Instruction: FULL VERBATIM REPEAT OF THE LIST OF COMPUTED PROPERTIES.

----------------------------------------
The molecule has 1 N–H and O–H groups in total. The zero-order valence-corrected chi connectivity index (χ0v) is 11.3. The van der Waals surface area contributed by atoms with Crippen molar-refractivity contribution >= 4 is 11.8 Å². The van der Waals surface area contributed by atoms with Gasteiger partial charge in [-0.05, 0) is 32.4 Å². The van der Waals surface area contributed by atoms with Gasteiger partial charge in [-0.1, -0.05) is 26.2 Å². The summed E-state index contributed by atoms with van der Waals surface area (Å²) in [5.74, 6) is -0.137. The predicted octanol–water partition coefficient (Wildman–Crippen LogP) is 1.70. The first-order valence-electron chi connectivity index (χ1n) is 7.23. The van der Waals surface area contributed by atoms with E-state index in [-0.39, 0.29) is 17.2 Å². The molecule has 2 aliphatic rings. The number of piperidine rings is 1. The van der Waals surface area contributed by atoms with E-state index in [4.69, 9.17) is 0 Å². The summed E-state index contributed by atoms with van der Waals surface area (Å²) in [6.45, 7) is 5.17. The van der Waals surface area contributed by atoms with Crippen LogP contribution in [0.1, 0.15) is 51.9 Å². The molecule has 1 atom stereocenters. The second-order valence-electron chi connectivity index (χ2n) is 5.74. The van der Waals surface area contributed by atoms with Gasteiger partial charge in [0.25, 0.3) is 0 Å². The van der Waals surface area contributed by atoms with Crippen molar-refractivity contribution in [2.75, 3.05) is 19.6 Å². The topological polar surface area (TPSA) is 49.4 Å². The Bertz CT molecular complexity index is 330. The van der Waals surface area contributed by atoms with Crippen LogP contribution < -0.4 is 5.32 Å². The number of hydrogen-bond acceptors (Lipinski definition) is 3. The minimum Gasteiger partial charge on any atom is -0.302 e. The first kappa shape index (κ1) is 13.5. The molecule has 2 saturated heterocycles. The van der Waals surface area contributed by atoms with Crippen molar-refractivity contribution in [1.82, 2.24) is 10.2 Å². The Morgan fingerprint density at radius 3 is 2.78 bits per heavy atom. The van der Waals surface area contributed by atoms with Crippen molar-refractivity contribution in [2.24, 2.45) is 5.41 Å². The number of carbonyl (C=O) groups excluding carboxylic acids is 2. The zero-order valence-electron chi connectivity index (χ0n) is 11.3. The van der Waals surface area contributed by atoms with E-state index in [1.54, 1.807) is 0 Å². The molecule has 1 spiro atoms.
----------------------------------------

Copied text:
The molecule has 1 N–H and O–H groups in total. The zero-order valence-corrected chi connectivity index (χ0v) is 11.3. The van der Waals surface area contributed by atoms with Crippen molar-refractivity contribution >= 4 is 11.8 Å². The van der Waals surface area contributed by atoms with Gasteiger partial charge in [-0.05, 0) is 32.4 Å². The van der Waals surface area contributed by atoms with Gasteiger partial charge in [-0.1, -0.05) is 26.2 Å². The summed E-state index contributed by atoms with van der Waals surface area (Å²) in [5.74, 6) is -0.137. The predicted octanol–water partition coefficient (Wildman–Crippen LogP) is 1.70. The first-order valence-electron chi connectivity index (χ1n) is 7.23. The van der Waals surface area contributed by atoms with E-state index in [-0.39, 0.29) is 17.2 Å². The molecule has 2 aliphatic rings. The number of piperidine rings is 1. The van der Waals surface area contributed by atoms with E-state index in [4.69, 9.17) is 0 Å². The summed E-state index contributed by atoms with van der Waals surface area (Å²) in [6.45, 7) is 5.17. The van der Waals surface area contributed by atoms with Crippen LogP contribution in [0.1, 0.15) is 51.9 Å². The molecule has 1 atom stereocenters. The second-order valence-electron chi connectivity index (χ2n) is 5.74. The van der Waals surface area contributed by atoms with Gasteiger partial charge in [0.25, 0.3) is 0 Å². The van der Waals surface area contributed by atoms with Crippen molar-refractivity contribution in [2.75, 3.05) is 19.6 Å². The topological polar surface area (TPSA) is 49.4 Å². The Bertz CT molecular complexity index is 330. The van der Waals surface area contributed by atoms with Crippen LogP contribution < -0.4 is 5.32 Å². The number of hydrogen-bond acceptors (Lipinski definition) is 3. The minimum Gasteiger partial charge on any atom is -0.302 e. The first kappa shape index (κ1) is 13.5. The molecule has 2 saturated heterocycles. The van der Waals surface area contributed by atoms with Crippen molar-refractivity contribution in [1.82, 2.24) is 10.2 Å². The Morgan fingerprint density at radius 3 is 2.78 bits per heavy atom. The van der Waals surface area contributed by atoms with Crippen molar-refractivity contribution in [2.24, 2.45) is 5.41 Å². The number of carbonyl (C=O) groups excluding carboxylic acids is 2. The zero-order valence-electron chi connectivity index (χ0n) is 11.3. The van der Waals surface area contributed by atoms with E-state index in [1.54, 1.807) is 0 Å². The molecule has 1 spiro atoms.